Defendant FSA ultimately filed counterclaims against all plaintiffs resulting in successful stipulated judgments including unpaid principal and interest, prejudgment interest, and attorneys fees, which were entered on November 7, 2007 (Doc. 153), December 10, 2007 (Doc. 159) and December 11, 2007 (Doc. 160). FSA was awarded attorneys fees from plaintiffs Olms in the sum of $236,139.12 (Doc. 187.6 and 153) and $70,570.95 from Hammonds. (Doc. 187.6 and 159). In addition to damages relating to the difference in interest charges, plaintiffs also request the sum of $136,097.08 as damages which apparently represents a portion of the attorneys fees awarded to FSA in the stipulated judgments. (Doc. 153, 159 and 160). In comparing this requested sum with the total amount of attorneys fees awarded to FSA from plaintiffs Olms, Hammonds and Thompsons ($349,000) (Docs. 153, 159 and 160), the court is unable to make sense of the amount requested herein. Certainly, Gordy should not be responsible for plaintiffs' total FSA attorneys' fee obligation, but plaintiffs offer no explanation or formula to what would be reasonable under the facts set forth. Quantifying this amount becomes even more difficult, since Thompsons' stipulated attorneys' fees are not subject to consideration at this time.
Both the Hammonds and Olms stipulated FSA judgments also contain provisions allowing for the reduction of awarded attorneys fees in the event that these plaintiffs successfully complete their respective loan workouts. (Docs. 153.38 and 159.22). The court is not informed of the success, if any, of these workouts.
For these reasons, it is not possible to compute what portion of plaintiffs FSA attorneys fees should be attributable to Gordy's acts or omissions. This court recommends denial of the stipulated FSA fees as damages.
Plaintiffs also seek an award of prejudgment interest and attorneys fees incurred in the present action. As with plaintiffs previous motion for default judgment, the point and authorities and supporting declarations are woefully inadequate to support such awards.
With respect to prejudgment interest, plaintiffs note that "[P]rejudgment Interest is calculated at the IRS underpayment rate (Internal Revenue Code Section 15 6621), (IR-2008-76, June 2, 2008) is 5%, for the period from December 27, 2004 through" the date of judgment. (Doc. 187.3 [page 22]). Reference to these provisions appears inapposite, however, since 28 U.S.C. § 1961 appears to govern interest rates on civil money judgments, when applicable.
Similarly, plaintiffs provide no authority for the award of prejudgment interest under the circumstances of this case. Since neither 42 U.S.C. § 1983, nor 42 U.S.C. § 1988 mention the award of prejudgment interest, and there is no general federal statute governing the award of prejudgment interest, this court has little motivation to research such authority, in light of plaintiffs' failure to properly brief this issue. The court cannot determine whether prejudgment interest can or should be awarded, and if so, at the appropriate rate under 28 U.S.C. § 1961. For these reasons, the court recommends denial of prejudgment interest without further briefing from plaintiffs.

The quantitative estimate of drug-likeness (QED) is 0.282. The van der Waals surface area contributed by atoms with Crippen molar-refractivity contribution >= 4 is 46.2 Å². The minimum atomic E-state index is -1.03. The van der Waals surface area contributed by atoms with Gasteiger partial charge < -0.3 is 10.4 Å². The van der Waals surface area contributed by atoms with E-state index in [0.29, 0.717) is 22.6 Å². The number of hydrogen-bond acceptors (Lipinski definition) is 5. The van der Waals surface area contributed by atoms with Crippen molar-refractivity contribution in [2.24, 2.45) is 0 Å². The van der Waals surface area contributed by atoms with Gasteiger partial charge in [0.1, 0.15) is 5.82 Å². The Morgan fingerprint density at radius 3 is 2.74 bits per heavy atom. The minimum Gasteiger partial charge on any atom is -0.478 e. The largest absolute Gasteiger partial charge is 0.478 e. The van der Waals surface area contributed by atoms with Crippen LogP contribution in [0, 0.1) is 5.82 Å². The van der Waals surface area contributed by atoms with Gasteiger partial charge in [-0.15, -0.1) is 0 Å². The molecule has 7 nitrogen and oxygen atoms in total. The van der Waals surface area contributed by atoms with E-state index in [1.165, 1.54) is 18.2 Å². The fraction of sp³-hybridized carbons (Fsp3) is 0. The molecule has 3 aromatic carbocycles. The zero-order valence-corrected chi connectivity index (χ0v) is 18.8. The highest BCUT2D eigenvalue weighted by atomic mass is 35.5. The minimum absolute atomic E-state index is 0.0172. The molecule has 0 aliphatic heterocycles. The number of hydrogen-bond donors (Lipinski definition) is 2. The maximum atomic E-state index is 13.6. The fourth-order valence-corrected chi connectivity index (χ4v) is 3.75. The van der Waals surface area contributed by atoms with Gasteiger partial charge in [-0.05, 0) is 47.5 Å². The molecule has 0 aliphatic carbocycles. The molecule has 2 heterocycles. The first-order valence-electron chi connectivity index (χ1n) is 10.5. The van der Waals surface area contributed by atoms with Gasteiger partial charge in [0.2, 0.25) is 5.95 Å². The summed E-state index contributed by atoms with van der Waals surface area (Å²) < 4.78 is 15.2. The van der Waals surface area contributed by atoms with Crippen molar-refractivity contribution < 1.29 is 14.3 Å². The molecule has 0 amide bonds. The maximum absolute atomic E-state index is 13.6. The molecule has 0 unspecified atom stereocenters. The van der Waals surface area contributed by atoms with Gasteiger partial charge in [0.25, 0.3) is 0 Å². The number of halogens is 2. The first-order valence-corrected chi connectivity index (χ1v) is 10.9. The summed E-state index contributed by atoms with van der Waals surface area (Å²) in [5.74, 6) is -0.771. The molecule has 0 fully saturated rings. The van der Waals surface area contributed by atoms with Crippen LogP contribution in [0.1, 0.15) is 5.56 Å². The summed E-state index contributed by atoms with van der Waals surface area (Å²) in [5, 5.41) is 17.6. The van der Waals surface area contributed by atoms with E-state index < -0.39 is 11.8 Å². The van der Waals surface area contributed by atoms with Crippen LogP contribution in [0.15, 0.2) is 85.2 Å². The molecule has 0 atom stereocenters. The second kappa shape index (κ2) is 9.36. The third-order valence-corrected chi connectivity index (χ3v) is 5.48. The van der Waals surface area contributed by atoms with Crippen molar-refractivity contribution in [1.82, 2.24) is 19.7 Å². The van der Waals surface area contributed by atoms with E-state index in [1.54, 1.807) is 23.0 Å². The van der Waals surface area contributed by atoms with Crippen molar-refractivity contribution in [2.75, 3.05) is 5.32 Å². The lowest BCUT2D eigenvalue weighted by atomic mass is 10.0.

As a final request, plaintiffs' counsel seeks an award of attorneys fees for his work in representing plaintiffs in the present action. Again, he provides no authority for such requests. Similarly, he does not provide any billing records and claims that to do so would create undue hardship and allow for the release of work product material. The court is not persuaded that providing accurate billing records supporting work performed in this action amounts to an insurmountable hurdle. As discussed below, such information can and should be provided for in an appropriate post-judgment motion.
The Civil Rights Attorney's Fees Awards Act of 1976, as codified at 42 U.S.C. § 1988 , permits the district court, in its discretion, to award attorneys' fees to a "prevailing party" as part of the costs of the suit in actions brought pursuant to 42 U.S.C. §§ 1981, 1982, 1983, 1985, or 1986. See Hutto v. Finney, 437 U.S. 678 (1978) Curry v. Block, supra at 1410.
Although, plaintiffs may be entitled to an award of attorneys fees upon providing sufficient information to the court, such a request and information is anticipated to be made following entry of judgment. 28 U.S.C. § 2410. Curry v. Block, at 1412-13.
For the reasons, above mentioned, the court recommends denial of attorneys fees without prejudice, subject to plaintiffs' motion under 28 U.S.C. § 2412(d)(1).
Based on the foregoing, the undersigned recommends that:
1. The Ohm plaintiffs' amended motion for default judgment (Doc. 187) be granted in part, and they be awarded the sum of $223,132.28, as compensable damages representing the accrued interest that would have been written off and the reset at lower rates if statutory loan servicing had been performed by Gordy. Plaintiffs Olms' request for reimbursement of the FSA stipulated attorneys fees; prejudgment interest and attorneys' fees be denied, without prejudice;
2. The Thompson plaintiffs' amended motion for default judgment (Doc. 187) be denied without prejudice; and
3. The Hammond plaintiffs' amended motion for default judgment (Doc. 187) be granted in part, and that they be awarded the sum of $143,701.65, as compensable damages representing the accrued interest that would have been written off and the reset at lower rates if statutory loan servicing had been performed by Gordy. Plaintiffs Hammonds' request for reimbursement of the FSA stipulated attorneys fees, prejudgment interest and attorneys' fees be denied, without prejudice.
These findings and recommendations are submitted to the United States District Judge assigned to the case, pursuant to the provisions of 28 U.S.C. § 636(b)(l). Within ten days after being served with these findings and recommendations, any party may file written objections with the court. The document should be captioned "Objections to Magistrate Judge's Findings and Recommendations." Failure to file objections within the specified time may waive the right to appeal. See Martinez v. Ylst, 951 F.2d 1153 (9th Cir. 1991).